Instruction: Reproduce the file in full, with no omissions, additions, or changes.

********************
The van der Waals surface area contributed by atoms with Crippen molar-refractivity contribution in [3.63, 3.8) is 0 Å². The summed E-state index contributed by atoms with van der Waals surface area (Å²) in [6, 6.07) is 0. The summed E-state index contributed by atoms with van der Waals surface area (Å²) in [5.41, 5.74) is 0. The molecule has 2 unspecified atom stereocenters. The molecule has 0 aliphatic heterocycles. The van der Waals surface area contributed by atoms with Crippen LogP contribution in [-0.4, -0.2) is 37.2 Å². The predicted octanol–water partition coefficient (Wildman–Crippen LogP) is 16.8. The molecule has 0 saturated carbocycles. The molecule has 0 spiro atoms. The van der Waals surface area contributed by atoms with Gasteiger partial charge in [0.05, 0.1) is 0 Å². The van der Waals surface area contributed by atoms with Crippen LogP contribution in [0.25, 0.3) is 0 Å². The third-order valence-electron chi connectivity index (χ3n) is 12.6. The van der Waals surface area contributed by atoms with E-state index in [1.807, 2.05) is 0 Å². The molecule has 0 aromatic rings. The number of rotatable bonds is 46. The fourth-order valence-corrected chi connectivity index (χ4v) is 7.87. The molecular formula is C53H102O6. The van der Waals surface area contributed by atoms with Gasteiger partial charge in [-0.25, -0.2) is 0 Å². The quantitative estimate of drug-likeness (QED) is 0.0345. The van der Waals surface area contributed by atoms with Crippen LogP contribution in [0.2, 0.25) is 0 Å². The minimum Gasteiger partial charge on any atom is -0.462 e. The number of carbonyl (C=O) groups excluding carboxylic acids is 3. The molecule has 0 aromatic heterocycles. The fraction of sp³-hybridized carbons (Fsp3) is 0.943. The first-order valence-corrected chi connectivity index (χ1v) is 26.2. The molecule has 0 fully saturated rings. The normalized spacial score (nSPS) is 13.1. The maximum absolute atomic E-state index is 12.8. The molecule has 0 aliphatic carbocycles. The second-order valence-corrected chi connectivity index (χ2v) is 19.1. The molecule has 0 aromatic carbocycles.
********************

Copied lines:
The van der Waals surface area contributed by atoms with Crippen molar-refractivity contribution in [3.63, 3.8) is 0 Å². The summed E-state index contributed by atoms with van der Waals surface area (Å²) in [6, 6.07) is 0. The summed E-state index contributed by atoms with van der Waals surface area (Å²) in [5.41, 5.74) is 0. The molecule has 2 unspecified atom stereocenters. The molecule has 0 aliphatic heterocycles. The van der Waals surface area contributed by atoms with Crippen LogP contribution in [-0.4, -0.2) is 37.2 Å². The predicted octanol–water partition coefficient (Wildman–Crippen LogP) is 16.8. The molecule has 0 saturated carbocycles. The molecule has 0 spiro atoms. The van der Waals surface area contributed by atoms with Gasteiger partial charge in [0.05, 0.1) is 0 Å². The van der Waals surface area contributed by atoms with Crippen LogP contribution in [0.25, 0.3) is 0 Å². The third-order valence-electron chi connectivity index (χ3n) is 12.6. The van der Waals surface area contributed by atoms with E-state index in [1.807, 2.05) is 0 Å². The molecule has 0 aromatic rings. The number of rotatable bonds is 46. The fourth-order valence-corrected chi connectivity index (χ4v) is 7.87. The molecular formula is C53H102O6. The van der Waals surface area contributed by atoms with Gasteiger partial charge in [-0.25, -0.2) is 0 Å². The quantitative estimate of drug-likeness (QED) is 0.0345. The van der Waals surface area contributed by atoms with Crippen LogP contribution in [0.2, 0.25) is 0 Å². The minimum Gasteiger partial charge on any atom is -0.462 e. The number of carbonyl (C=O) groups excluding carboxylic acids is 3. The molecule has 0 aromatic heterocycles. The fraction of sp³-hybridized carbons (Fsp3) is 0.943. The first-order valence-corrected chi connectivity index (χ1v) is 26.2. The molecule has 0 fully saturated rings. The normalized spacial score (nSPS) is 13.1. The maximum absolute atomic E-state index is 12.8. The molecule has 0 aliphatic carbocycles. The second-order valence-corrected chi connectivity index (χ2v) is 19.1. The molecule has 0 aromatic carbocycles.